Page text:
The gut microbiota is a hot topic because of how it may influence our health in multiple ways — including our bone health. A large body of research suggests that the gut microbiota may affect bone density and the absorption of calcium and other minerals needed for healthy bones. This could be significant, given that about 54 million Americans have low bone mass, placing them at increased risk for osteoporosis, according to the National Osteoporosis Foundation (NOF).
The NOF estimates that 1 in 2 women and up to 1 in 4 men age 50 or older will break a bone due to osteoporosis, which happens when the body loses too much bone, makes too little bone or both. Getting insufficient calcium in your diet can contribute to low bone mass, but so can poor absorption of the dietary calcium you do get. That’s why intestinal disorders that can interfere with nutrient absorption, such as celiac disease and inflammatory bowel disease, increase osteoporosis risk. So do surgeries that remove part of the stomach or intestines.
The gut microbiota is the diverse community of bacteria and other microbes living in your gastrointestinal tract, primarily your large intestine. One byproduct of bacterial fermentation of food in your large intestine is short-chain fatty acids (SCFAs), which affect distant sites in the body, including the bones. SCFAs can increase absorption of calcium, magnesium and other minerals, and may indirectly stimulate osteoblasts (cells that build bone) and inhibit osteoclasts (cells that break down bone), helping to prevent bone loss.
So how do you get more SCFAs? Eat more foods that contain prebiotic fiber, the preferred “food” of your gut microbes. Prebiotics are ingredients, including certain fibers and carbohydrates, that when fermented by our gut microbes, result in specific changes that benefit our health. Research suggests that eating more foods rich in prebiotic fiber — such as the onion family, dandelion greens, bananas, asparagus, artichokes, barley, wheat bran, oats, apples and jicama — may be a smart strategy during times of peak bone growth during adolescence as well as in times of greater bone loss as older adults. Different prebiotics may have different benefits for bone health, so aim to eat a variety of these foods. Not surprisingly, people who eat plant-rich diets have higher levels of SCFAs, and research has shown that these diets are beneficial for bone health.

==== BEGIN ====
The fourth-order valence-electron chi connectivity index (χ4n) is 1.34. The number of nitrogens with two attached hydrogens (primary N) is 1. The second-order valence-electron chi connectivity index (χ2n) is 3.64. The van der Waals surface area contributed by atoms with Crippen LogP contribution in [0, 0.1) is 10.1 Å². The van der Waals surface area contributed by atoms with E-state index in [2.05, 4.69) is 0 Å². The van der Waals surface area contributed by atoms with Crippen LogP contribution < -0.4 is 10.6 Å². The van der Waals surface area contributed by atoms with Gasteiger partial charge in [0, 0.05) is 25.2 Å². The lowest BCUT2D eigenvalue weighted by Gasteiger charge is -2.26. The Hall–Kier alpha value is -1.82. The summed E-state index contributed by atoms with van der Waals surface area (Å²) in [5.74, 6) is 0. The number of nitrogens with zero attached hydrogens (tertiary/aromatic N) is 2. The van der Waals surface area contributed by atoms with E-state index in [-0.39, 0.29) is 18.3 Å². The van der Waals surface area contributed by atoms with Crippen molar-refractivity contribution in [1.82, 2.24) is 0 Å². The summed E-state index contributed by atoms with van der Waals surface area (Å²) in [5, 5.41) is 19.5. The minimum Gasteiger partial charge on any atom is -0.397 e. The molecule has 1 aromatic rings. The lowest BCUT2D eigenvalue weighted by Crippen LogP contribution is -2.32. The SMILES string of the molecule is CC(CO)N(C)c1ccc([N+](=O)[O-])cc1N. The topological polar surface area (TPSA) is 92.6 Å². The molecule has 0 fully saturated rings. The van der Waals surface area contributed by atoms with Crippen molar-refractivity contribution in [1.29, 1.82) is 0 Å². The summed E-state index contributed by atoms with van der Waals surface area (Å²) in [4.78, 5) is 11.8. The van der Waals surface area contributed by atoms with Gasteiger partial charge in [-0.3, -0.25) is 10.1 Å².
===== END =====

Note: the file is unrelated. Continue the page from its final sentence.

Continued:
What about taking probiotics — live microorganisms which provide health benefits when we consume them in adequate amounts — through food or supplements? A 2020 review concluded the evidence is compelling that probiotics may improve bone health, although response is stronger in women and is more easily observable during times of peak bone growth or loss.
The research is currently strongest for certain probiotic strains. For example, there is robust evidence that Lactobacillus rhamnosus GG, and possibly all lactobacilli-containing probiotics, can improve skeletal development. Lactobacillus strains are often added to fermented foods, including yogurt and kefir, and can be found in supplements. A 2018 randomized controlled trial of older women with low bone mineral density found that daily oral doses of Lactobacillus reuteri 6475 resulted in significantly reduced loss of total bone mineral density after 12 months. A randomized clinical trial of patients with osteoporosis showed that drinking kefir (fermented milk) for six months increased bone mineral density in men.
Because many factors affect risk of developing osteoporosis — including heredity, hormone levels, medications, nutrition and lifestyle — it’s important to discuss this with your doctor and to find out if you need a bone mineral density test.